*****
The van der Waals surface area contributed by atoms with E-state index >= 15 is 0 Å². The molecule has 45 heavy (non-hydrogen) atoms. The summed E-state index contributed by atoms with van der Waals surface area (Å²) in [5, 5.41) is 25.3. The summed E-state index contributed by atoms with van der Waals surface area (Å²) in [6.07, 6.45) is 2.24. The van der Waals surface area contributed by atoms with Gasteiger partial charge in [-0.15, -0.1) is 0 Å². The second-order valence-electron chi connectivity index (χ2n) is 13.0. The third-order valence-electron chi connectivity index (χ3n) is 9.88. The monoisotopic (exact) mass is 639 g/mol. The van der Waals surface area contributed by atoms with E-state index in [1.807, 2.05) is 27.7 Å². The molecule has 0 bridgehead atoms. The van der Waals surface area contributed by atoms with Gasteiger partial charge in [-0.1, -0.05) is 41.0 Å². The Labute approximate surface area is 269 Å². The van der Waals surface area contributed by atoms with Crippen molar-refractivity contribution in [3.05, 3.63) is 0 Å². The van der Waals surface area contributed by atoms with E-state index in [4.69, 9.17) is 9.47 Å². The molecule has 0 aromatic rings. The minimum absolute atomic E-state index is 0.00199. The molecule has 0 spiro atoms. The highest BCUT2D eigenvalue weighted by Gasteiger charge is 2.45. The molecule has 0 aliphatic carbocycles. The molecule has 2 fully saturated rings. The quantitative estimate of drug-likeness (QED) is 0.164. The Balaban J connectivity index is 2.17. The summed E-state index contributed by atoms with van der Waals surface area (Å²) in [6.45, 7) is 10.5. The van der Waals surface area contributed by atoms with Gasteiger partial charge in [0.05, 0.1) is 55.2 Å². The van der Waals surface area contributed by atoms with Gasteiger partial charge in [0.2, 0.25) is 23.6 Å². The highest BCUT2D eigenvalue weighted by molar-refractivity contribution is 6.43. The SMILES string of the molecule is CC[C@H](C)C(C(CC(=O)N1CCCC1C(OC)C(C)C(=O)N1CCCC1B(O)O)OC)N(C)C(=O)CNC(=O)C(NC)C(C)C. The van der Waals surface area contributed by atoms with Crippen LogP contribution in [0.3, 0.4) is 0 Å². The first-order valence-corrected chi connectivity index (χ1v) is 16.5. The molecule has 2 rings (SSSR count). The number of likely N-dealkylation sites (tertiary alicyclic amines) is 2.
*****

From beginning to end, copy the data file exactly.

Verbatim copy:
The van der Waals surface area contributed by atoms with E-state index >= 15 is 0 Å². The molecule has 45 heavy (non-hydrogen) atoms. The summed E-state index contributed by atoms with van der Waals surface area (Å²) in [5, 5.41) is 25.3. The summed E-state index contributed by atoms with van der Waals surface area (Å²) in [6.07, 6.45) is 2.24. The van der Waals surface area contributed by atoms with Gasteiger partial charge in [-0.15, -0.1) is 0 Å². The second-order valence-electron chi connectivity index (χ2n) is 13.0. The third-order valence-electron chi connectivity index (χ3n) is 9.88. The monoisotopic (exact) mass is 639 g/mol. The van der Waals surface area contributed by atoms with E-state index in [1.807, 2.05) is 27.7 Å². The molecule has 0 bridgehead atoms. The van der Waals surface area contributed by atoms with Gasteiger partial charge in [-0.1, -0.05) is 41.0 Å². The Labute approximate surface area is 269 Å². The van der Waals surface area contributed by atoms with Crippen molar-refractivity contribution in [3.05, 3.63) is 0 Å². The van der Waals surface area contributed by atoms with E-state index in [4.69, 9.17) is 9.47 Å². The molecule has 0 aromatic rings. The minimum absolute atomic E-state index is 0.00199. The molecule has 0 spiro atoms. The highest BCUT2D eigenvalue weighted by Gasteiger charge is 2.45. The molecule has 0 aliphatic carbocycles. The molecule has 2 fully saturated rings. The quantitative estimate of drug-likeness (QED) is 0.164. The Balaban J connectivity index is 2.17. The summed E-state index contributed by atoms with van der Waals surface area (Å²) in [6.45, 7) is 10.5. The van der Waals surface area contributed by atoms with Gasteiger partial charge in [0.05, 0.1) is 55.2 Å². The van der Waals surface area contributed by atoms with Gasteiger partial charge in [0.2, 0.25) is 23.6 Å². The highest BCUT2D eigenvalue weighted by molar-refractivity contribution is 6.43. The SMILES string of the molecule is CC[C@H](C)C(C(CC(=O)N1CCCC1C(OC)C(C)C(=O)N1CCCC1B(O)O)OC)N(C)C(=O)CNC(=O)C(NC)C(C)C. The van der Waals surface area contributed by atoms with Crippen LogP contribution in [0.3, 0.4) is 0 Å². The first-order valence-corrected chi connectivity index (χ1v) is 16.5. The molecule has 2 rings (SSSR count). The number of likely N-dealkylation sites (tertiary alicyclic amines) is 2.